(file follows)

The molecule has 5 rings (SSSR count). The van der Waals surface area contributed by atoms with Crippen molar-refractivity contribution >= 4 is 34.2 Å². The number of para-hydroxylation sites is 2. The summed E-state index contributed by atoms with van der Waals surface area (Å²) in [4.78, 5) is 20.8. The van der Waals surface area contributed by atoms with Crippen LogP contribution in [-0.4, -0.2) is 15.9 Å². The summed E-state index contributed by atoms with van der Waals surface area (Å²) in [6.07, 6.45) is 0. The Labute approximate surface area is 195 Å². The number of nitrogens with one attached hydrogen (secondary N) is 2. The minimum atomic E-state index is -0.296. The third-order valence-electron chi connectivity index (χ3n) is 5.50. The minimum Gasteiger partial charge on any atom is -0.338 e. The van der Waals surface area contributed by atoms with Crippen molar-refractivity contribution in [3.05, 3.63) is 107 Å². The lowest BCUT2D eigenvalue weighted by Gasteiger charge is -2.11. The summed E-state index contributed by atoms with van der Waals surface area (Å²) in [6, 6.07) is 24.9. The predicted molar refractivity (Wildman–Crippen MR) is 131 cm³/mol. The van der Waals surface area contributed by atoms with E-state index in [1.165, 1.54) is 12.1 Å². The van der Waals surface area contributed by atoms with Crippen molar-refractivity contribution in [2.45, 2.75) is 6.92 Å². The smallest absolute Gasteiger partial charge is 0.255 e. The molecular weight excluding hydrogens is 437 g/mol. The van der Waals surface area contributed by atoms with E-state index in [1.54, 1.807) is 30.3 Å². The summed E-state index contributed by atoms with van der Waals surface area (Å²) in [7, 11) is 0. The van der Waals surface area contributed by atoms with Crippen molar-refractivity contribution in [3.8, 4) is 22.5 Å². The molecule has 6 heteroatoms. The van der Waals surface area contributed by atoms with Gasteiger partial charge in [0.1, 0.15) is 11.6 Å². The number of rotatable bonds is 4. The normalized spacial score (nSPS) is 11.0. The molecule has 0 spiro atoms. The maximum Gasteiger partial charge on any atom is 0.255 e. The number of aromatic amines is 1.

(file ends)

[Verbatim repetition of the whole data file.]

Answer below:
The molecule has 5 rings (SSSR count). The van der Waals surface area contributed by atoms with Crippen molar-refractivity contribution >= 4 is 34.2 Å². The number of para-hydroxylation sites is 2. The summed E-state index contributed by atoms with van der Waals surface area (Å²) in [4.78, 5) is 20.8. The van der Waals surface area contributed by atoms with Crippen LogP contribution in [-0.4, -0.2) is 15.9 Å². The summed E-state index contributed by atoms with van der Waals surface area (Å²) in [6.07, 6.45) is 0. The Labute approximate surface area is 195 Å². The number of nitrogens with one attached hydrogen (secondary N) is 2. The minimum atomic E-state index is -0.296. The third-order valence-electron chi connectivity index (χ3n) is 5.50. The minimum Gasteiger partial charge on any atom is -0.338 e. The van der Waals surface area contributed by atoms with Crippen molar-refractivity contribution in [3.05, 3.63) is 107 Å². The lowest BCUT2D eigenvalue weighted by Gasteiger charge is -2.11. The summed E-state index contributed by atoms with van der Waals surface area (Å²) in [6, 6.07) is 24.9. The predicted molar refractivity (Wildman–Crippen MR) is 131 cm³/mol. The van der Waals surface area contributed by atoms with E-state index in [1.165, 1.54) is 12.1 Å². The van der Waals surface area contributed by atoms with Crippen molar-refractivity contribution in [2.45, 2.75) is 6.92 Å². The smallest absolute Gasteiger partial charge is 0.255 e. The molecular weight excluding hydrogens is 437 g/mol. The van der Waals surface area contributed by atoms with E-state index in [1.54, 1.807) is 30.3 Å². The summed E-state index contributed by atoms with van der Waals surface area (Å²) in [7, 11) is 0. The van der Waals surface area contributed by atoms with Crippen molar-refractivity contribution in [3.8, 4) is 22.5 Å². The molecule has 6 heteroatoms. The van der Waals surface area contributed by atoms with Gasteiger partial charge in [0.1, 0.15) is 11.6 Å². The number of rotatable bonds is 4. The normalized spacial score (nSPS) is 11.0. The molecule has 0 spiro atoms. The maximum Gasteiger partial charge on any atom is 0.255 e. The number of aromatic amines is 1.